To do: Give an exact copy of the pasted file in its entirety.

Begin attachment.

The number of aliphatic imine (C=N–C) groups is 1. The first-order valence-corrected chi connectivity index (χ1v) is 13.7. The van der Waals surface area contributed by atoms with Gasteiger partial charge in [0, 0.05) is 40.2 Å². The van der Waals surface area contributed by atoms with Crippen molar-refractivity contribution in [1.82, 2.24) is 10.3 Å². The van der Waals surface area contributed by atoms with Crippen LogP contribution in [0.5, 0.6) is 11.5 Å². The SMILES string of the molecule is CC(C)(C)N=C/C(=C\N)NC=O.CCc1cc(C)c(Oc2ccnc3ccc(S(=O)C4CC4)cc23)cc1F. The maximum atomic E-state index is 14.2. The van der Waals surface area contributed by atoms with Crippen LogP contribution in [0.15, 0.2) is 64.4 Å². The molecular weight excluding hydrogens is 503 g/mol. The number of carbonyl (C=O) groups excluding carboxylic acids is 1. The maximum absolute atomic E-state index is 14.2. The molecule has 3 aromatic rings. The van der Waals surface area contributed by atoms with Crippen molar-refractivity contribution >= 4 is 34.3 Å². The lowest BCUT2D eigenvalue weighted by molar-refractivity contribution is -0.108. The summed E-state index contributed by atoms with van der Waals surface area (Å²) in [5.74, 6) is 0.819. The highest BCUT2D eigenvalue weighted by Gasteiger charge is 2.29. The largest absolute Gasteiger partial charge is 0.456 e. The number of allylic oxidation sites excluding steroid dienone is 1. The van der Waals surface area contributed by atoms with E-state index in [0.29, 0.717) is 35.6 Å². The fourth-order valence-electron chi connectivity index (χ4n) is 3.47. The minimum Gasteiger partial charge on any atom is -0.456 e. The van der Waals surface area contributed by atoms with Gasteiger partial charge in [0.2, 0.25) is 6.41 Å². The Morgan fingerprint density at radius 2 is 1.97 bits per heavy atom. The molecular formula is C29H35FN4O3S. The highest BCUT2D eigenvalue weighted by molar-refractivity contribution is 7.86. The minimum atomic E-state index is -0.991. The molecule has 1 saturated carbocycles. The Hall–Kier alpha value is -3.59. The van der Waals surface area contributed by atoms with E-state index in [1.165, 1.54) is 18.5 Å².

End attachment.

The number of aliphatic imine (C=N–C) groups is 1. The first-order valence-corrected chi connectivity index (χ1v) is 13.7. The van der Waals surface area contributed by atoms with Gasteiger partial charge in [0, 0.05) is 40.2 Å². The van der Waals surface area contributed by atoms with Crippen molar-refractivity contribution in [1.82, 2.24) is 10.3 Å². The van der Waals surface area contributed by atoms with Crippen LogP contribution in [0.5, 0.6) is 11.5 Å². The SMILES string of the molecule is CC(C)(C)N=C/C(=C\N)NC=O.CCc1cc(C)c(Oc2ccnc3ccc(S(=O)C4CC4)cc23)cc1F. The maximum atomic E-state index is 14.2. The van der Waals surface area contributed by atoms with Crippen LogP contribution in [0.15, 0.2) is 64.4 Å². The molecular weight excluding hydrogens is 503 g/mol. The number of carbonyl (C=O) groups excluding carboxylic acids is 1. The maximum absolute atomic E-state index is 14.2. The molecule has 3 aromatic rings. The van der Waals surface area contributed by atoms with Crippen molar-refractivity contribution >= 4 is 34.3 Å². The lowest BCUT2D eigenvalue weighted by molar-refractivity contribution is -0.108. The summed E-state index contributed by atoms with van der Waals surface area (Å²) in [5.74, 6) is 0.819. The highest BCUT2D eigenvalue weighted by Gasteiger charge is 2.29. The largest absolute Gasteiger partial charge is 0.456 e. The number of allylic oxidation sites excluding steroid dienone is 1. The van der Waals surface area contributed by atoms with E-state index in [0.29, 0.717) is 35.6 Å². The fourth-order valence-electron chi connectivity index (χ4n) is 3.47. The minimum Gasteiger partial charge on any atom is -0.456 e. The van der Waals surface area contributed by atoms with Gasteiger partial charge in [0.2, 0.25) is 6.41 Å². The Morgan fingerprint density at radius 2 is 1.97 bits per heavy atom. The molecular formula is C29H35FN4O3S. The highest BCUT2D eigenvalue weighted by molar-refractivity contribution is 7.86. The minimum atomic E-state index is -0.991. The molecule has 1 saturated carbocycles. The Hall–Kier alpha value is -3.59. The van der Waals surface area contributed by atoms with E-state index in [1.165, 1.54) is 18.5 Å².